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Socialist millionaire, pacifist, and author of numerous psychology, sociology, and religious books and periodicals, Pryns Charles Hopkins (also known as Prince Charles Hopkins and Prynce Hopkins) was born March 5th, 1885 in Oakland, California to Charles Harris Hopkins and his third wife Mary Isabel Booth. After the passing of his father, Pry...
Landscape painter and printer and highly influential figure in American art, Winslow Homer is born today, February 24th, 1836 in Boston, Massachusetts. Homer worked mainly in watercolors, and is best known for his paintings of the ocean, inspired by his "working vacations" which took him as far away as Northumberland, England, and Nassau, Bahamas. He began his career as a commercial illustrator, associated with Ballou's Pict...
Convinced that there was at least one undiscovered tomb of a little-known Egyptian king who died at the age of eighteen or nineteen, the English archaeologist Howard Carter travelled with sponsorship by Lord Carnarvon to Egypt in 1891 to search for clues. Thanks to an Egyptian boy who stumbled on an nearby stone, Carter and his workmen discovered a step leading to the tomb of Tutankhamun, or King Tut, the 18th Dynas...
In helping judge the Gottesman Libraries' 2020 Commissioned Art, I suspect an interesting piece of research lays ahead, supportive of the work of artists Francesca Rodriguez Sawaya and Renata Gaui who propose an exhibition on the close historie...
On February 12th, 1909, the National Association for the Advancement of Colored People (NAACP) was founded to ensure the political, educational, social, and economic equality of rights of all persons, and to eliminate racial hatred and racial discrimination. As America's oldest and largest civil rights organization, it began in New York City with an in...
This blog accompanies a brief orientation for Doctoral Students, scheduled in collaboration with Graduate Student Life and Development, for Monday, February 8th, 2021. We will provide Teachers College doctoral students with a broad overview of research support; explanation of Boolean logic; tips on smart searching; discussion of citation management tools; and summary of further points of reference.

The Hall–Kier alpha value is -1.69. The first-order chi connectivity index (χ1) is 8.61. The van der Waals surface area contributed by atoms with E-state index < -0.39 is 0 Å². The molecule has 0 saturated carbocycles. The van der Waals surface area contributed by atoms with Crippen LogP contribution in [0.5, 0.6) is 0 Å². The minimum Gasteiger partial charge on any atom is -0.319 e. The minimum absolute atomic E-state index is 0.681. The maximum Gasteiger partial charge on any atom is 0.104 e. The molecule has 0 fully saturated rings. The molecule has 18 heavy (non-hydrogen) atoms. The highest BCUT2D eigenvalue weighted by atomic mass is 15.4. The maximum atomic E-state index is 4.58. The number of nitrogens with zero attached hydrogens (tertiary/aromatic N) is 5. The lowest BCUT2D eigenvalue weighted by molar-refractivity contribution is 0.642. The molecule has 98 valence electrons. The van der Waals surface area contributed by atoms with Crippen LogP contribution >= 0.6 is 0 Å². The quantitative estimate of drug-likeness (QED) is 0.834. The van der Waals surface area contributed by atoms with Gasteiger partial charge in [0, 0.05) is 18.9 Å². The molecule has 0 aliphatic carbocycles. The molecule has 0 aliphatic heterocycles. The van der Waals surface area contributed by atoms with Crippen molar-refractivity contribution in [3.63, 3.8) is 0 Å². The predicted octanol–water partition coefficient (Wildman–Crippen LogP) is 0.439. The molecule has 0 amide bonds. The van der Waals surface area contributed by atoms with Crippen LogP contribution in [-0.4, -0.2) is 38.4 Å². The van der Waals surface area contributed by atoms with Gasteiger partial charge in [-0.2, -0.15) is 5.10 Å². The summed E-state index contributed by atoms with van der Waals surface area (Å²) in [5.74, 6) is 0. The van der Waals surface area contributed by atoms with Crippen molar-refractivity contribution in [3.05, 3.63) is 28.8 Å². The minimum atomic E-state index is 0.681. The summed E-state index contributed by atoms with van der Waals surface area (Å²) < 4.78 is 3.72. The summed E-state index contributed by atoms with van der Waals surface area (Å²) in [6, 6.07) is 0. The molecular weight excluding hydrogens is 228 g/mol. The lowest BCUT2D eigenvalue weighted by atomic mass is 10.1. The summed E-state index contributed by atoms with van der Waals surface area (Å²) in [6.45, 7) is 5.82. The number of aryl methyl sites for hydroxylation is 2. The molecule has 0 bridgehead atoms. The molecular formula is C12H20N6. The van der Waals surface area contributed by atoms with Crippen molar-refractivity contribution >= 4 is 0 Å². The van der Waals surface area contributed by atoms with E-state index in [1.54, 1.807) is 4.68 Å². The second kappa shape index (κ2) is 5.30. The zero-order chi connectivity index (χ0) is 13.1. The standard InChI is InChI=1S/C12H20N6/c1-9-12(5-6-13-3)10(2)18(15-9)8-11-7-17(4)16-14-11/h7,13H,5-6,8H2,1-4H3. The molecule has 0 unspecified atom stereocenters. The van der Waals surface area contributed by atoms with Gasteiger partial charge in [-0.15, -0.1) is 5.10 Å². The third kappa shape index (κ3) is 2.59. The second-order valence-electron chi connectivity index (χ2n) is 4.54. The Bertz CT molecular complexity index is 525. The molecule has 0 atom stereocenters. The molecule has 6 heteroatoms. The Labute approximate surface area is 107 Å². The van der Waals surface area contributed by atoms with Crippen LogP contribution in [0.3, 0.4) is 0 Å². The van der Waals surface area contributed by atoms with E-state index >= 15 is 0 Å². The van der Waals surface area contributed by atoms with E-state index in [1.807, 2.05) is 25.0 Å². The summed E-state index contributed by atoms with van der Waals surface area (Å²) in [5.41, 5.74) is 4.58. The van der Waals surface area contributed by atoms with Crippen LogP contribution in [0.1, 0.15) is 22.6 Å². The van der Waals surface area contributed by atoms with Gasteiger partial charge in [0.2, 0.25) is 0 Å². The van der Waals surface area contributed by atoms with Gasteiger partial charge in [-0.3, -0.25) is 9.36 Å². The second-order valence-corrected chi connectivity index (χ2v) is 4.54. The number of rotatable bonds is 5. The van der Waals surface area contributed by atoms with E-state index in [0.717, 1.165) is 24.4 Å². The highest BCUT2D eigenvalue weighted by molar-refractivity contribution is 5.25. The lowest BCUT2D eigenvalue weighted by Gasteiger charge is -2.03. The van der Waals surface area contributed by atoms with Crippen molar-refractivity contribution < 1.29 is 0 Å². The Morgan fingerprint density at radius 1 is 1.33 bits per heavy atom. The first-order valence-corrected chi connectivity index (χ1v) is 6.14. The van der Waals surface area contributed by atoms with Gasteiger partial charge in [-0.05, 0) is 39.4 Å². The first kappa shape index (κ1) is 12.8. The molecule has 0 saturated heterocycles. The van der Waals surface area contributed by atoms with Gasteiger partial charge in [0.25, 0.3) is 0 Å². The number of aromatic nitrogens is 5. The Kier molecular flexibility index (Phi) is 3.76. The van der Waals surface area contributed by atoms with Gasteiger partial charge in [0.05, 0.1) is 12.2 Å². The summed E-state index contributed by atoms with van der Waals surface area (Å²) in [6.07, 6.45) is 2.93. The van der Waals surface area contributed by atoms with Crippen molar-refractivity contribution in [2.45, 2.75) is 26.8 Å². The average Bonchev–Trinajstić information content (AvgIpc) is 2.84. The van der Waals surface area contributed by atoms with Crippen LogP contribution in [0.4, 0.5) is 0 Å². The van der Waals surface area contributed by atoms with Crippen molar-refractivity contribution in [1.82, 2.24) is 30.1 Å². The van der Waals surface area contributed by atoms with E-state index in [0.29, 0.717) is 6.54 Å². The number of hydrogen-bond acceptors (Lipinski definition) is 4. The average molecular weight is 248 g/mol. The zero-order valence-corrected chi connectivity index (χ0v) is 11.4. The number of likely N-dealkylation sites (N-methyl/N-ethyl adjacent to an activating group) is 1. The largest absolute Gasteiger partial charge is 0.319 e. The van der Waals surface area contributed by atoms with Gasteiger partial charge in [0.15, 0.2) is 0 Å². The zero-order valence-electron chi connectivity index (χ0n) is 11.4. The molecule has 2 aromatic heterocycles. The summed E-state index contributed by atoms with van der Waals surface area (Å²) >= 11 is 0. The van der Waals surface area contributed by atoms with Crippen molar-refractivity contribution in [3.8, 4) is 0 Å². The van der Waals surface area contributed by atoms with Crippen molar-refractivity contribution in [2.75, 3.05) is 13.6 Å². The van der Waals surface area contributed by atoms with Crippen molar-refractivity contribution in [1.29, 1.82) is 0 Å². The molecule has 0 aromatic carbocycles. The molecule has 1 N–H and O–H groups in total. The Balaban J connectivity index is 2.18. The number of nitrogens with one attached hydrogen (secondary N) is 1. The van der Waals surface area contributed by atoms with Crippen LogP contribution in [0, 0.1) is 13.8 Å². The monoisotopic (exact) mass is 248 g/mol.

Words, words, words! Did you know that on February 1st, 1884 the first portion or fascicle of the monumental Oxford English Dictionary was published? Complete with inspiring quotations, multiple cross-references, and fascinating etymologies, the OED was edited by Scottish lexicographer James Murray (1837-1918) and made its debut today in history -- going on to surpass its proposed four volumes and taking eventually seventy years to ...
The United States Presidential Inauguration marks the beginning of the four-year office term of the President of the United States. Taking place at 12noon Eastern Standard Time, the ceremony has been held on January 20th, since 1937 when Franklin Delano Roosevelt was sworn into office for a second term. Typically held at the Capitol Building, Inauguration Day has developed from the r...
The Gottesman Libraries remained virtually open, with continuing provision of digital resources and services to meet the needs of students, faculty, and scholars, and it physically opened September 1st, with regular business hours under a
Today, January 15th, is the twentieth birthday of Wikipedia, an open, multilingual, and collaborative encyclopedia developed and maintained by largely anonymous volunteer contributors and editors! Founded as part of Nupedia, a defunct, selective encyclopedia project that required high qua...